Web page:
A little boost for multithreading on Windows 7

Discussion in 'Tech Help' started by Selenus, Aug 31, 2012.

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    Selenus Veteran BOON


    If you have windows 7 and a quad core (or above) CPU, sometimes it will "park" a core, causing it to idle, and send all the processing load to other cores.

    By using this method, you stop windows 7 from being able to park cores and consequently making all cores available at all times for processing.

    Make sure you change the value on -every- key, not just your first find.
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    Fizzee Veteran BOON

    Careful, this is not all quads and hex cores. Only ones with hyperthreading such as the i7, The i5 does not have hyperthreading and so doesn't park.
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    TOMMCAT Veteran BOON

    Hyperthreading is that turbo Frequency option which raise your CPU from 3.3 to 3.7 ( for example )?
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    Fizzee Veteran BOON

    Kinda, basically it creates logical "cores" but windows displays them as actual cores and tries to "park" some, however due to the fact that logical cores are tied to physical ones it causes cores to stutter in games.

    If you have stuttering of FPS and have a CPU with HT then do this fix, If you have an i5 or other non HT CPU you will gain nothing so not worth the effort and risk of faffing about in regedit.
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    Selenus Veteran BOON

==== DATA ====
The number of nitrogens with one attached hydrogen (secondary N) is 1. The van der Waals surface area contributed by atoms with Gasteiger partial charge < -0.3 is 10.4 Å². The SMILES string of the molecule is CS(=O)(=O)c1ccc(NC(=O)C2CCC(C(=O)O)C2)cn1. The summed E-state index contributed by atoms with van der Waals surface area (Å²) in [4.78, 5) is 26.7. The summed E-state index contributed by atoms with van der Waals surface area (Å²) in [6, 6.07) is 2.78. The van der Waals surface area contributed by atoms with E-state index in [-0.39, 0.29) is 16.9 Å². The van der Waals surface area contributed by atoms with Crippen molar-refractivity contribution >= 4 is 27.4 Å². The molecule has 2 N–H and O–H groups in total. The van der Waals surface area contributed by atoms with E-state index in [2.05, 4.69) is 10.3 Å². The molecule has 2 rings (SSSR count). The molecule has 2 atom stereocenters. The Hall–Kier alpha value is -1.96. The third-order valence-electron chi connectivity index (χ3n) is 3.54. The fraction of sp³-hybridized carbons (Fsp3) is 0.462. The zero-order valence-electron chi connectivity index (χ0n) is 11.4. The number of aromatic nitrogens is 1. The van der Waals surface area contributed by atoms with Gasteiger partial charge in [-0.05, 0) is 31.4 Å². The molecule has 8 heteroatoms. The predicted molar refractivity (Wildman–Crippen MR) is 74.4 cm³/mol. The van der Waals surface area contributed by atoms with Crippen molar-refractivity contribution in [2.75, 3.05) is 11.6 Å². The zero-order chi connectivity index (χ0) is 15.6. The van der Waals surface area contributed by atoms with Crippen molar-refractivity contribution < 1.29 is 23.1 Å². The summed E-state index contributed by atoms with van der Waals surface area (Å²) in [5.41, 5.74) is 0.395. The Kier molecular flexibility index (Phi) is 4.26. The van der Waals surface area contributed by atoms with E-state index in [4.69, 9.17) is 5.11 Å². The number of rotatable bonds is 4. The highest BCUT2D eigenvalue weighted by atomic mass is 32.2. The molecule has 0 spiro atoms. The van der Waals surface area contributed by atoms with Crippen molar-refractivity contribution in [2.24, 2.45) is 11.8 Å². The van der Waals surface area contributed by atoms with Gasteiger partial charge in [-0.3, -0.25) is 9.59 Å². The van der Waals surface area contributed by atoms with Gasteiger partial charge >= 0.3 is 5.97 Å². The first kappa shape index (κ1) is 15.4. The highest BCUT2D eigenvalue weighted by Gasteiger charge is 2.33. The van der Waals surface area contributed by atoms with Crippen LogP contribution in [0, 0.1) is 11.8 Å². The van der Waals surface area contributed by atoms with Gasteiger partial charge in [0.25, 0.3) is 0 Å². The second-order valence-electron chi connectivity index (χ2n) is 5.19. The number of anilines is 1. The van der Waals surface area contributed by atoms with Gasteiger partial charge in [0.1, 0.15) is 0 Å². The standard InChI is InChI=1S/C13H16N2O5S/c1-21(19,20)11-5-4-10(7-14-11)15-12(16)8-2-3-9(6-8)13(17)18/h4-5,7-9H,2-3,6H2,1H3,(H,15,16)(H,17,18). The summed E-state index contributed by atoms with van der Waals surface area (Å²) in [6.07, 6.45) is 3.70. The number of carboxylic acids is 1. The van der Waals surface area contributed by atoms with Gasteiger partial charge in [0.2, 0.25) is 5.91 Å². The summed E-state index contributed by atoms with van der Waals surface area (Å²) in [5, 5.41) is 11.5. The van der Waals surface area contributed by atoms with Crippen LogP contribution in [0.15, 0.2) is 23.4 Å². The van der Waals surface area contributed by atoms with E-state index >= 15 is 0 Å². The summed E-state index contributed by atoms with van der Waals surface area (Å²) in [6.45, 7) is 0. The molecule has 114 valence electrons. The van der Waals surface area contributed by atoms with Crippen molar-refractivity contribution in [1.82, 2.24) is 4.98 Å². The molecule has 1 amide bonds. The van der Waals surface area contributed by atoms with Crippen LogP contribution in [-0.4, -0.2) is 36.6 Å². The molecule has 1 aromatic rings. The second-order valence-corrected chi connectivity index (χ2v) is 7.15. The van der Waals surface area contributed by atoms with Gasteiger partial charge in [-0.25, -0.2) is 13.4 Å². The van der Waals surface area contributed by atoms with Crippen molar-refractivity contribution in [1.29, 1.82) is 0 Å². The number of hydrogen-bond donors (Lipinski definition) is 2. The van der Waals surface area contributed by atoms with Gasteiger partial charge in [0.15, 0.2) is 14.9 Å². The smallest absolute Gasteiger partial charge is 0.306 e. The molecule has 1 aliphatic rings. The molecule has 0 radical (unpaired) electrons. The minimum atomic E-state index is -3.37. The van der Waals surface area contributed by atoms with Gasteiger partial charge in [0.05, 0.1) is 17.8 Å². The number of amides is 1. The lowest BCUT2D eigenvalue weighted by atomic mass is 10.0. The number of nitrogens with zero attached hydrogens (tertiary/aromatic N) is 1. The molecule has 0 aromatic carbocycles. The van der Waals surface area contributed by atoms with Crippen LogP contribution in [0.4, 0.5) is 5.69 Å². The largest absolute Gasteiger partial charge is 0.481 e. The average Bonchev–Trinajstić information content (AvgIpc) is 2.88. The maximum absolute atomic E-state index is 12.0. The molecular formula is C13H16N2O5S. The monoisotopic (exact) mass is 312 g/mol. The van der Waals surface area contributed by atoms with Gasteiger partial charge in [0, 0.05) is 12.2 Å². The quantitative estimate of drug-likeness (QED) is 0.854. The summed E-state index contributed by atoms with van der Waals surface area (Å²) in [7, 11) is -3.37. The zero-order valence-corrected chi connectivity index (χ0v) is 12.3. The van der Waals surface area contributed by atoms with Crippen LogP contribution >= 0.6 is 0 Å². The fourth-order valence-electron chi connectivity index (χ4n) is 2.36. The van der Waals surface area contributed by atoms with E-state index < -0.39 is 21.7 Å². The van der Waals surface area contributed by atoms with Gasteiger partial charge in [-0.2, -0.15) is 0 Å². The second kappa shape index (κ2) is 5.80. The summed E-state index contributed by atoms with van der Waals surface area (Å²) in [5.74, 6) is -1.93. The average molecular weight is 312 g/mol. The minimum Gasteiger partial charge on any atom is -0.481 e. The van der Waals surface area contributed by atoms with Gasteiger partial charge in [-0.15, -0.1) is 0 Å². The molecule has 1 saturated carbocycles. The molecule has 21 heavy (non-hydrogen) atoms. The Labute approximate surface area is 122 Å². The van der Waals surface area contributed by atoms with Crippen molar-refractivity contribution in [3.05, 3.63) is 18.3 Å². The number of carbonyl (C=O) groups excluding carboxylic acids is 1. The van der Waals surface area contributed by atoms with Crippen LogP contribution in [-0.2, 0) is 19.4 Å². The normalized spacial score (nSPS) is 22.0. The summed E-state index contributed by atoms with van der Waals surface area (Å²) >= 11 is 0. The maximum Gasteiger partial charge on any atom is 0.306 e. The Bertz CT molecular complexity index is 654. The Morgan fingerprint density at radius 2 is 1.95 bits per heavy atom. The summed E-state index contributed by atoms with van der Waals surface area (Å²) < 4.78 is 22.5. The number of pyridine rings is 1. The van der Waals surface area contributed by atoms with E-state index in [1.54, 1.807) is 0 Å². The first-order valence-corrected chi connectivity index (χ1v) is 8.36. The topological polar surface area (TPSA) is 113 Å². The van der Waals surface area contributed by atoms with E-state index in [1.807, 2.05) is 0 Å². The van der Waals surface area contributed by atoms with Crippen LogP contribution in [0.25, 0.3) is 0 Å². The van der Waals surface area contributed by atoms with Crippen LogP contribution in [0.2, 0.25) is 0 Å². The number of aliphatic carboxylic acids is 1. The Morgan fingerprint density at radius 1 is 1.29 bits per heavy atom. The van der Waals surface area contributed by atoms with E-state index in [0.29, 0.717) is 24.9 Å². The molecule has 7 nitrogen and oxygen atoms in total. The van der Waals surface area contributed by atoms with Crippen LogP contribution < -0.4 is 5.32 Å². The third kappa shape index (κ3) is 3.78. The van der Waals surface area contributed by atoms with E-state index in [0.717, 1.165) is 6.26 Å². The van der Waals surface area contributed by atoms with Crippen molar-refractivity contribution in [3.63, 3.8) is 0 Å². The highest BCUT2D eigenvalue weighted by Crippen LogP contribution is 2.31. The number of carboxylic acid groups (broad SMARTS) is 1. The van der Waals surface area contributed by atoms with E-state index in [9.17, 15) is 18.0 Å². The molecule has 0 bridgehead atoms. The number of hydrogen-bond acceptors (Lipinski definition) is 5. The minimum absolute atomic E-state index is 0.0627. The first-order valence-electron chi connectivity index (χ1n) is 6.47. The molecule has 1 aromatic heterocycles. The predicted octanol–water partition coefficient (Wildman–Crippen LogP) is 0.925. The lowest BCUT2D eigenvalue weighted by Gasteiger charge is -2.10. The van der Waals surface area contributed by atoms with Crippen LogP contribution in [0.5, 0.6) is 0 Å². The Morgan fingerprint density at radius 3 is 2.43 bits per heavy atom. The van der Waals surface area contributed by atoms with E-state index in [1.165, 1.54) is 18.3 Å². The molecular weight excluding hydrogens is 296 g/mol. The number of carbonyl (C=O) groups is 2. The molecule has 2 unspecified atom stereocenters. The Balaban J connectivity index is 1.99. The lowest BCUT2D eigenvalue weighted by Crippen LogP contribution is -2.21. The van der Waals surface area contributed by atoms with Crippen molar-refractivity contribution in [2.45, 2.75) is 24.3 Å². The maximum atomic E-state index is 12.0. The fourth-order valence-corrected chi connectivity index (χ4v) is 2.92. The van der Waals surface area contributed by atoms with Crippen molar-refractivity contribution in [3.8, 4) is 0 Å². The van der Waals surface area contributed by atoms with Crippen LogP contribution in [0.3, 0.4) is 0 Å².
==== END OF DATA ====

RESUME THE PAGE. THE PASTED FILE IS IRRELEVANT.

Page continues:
Yes, perhaps I should've mentioned it's not for all the intel cpus, just the ones with hyperthreading :>
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    TOMMCAT Veteran BOON

    I have an i5 -2500 with turbo technology ( to raise the frequency from 3.3 to 3.7 ). But i see that all my cores are working while running an application.
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    Tent Community Member

    As they said, the above doesn't apply.
    Turbo is not the same as hyper threading (virtual cores).
    A 2500 does not have hyper threading.
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    Tumbleweed Classic Guild Member

    I have an i7 920 and HT on/off (you can do that from BIOS) makes little to no difference. I left it off though cause I don't really need it and yeah, the core parking is annoying. If your CPU is relatively up-to-date and has HT, odds are it can handle the game very well without HT as well.
    What did make a huge difference in my case was getting it a proper cooler - make sure you got a good, clean cooler on your CPU and that your CPU doesn't overheat (the standard one that comes with the box does not fit in this category). For example mine eventually hit 80 C then it would just slow itself down for protection, making the fps drop to single-digit numbers; new cooler -> 35 C maximum temp -> 100fps (50 in zergs on low settings with Ultra LOD).
    Now if I need to squeeze even more out of it I can also up the frequency from 2.66GHz to 3GHz (minor OC) or anywhere in between and up to 4GHz (extreme OC). Not sure if that would actually do GW2 any good since they say it doesn't benefit much from overclocking, but I'm not convinced that they had lower-frequency CPUs like mine in mind when they said that.

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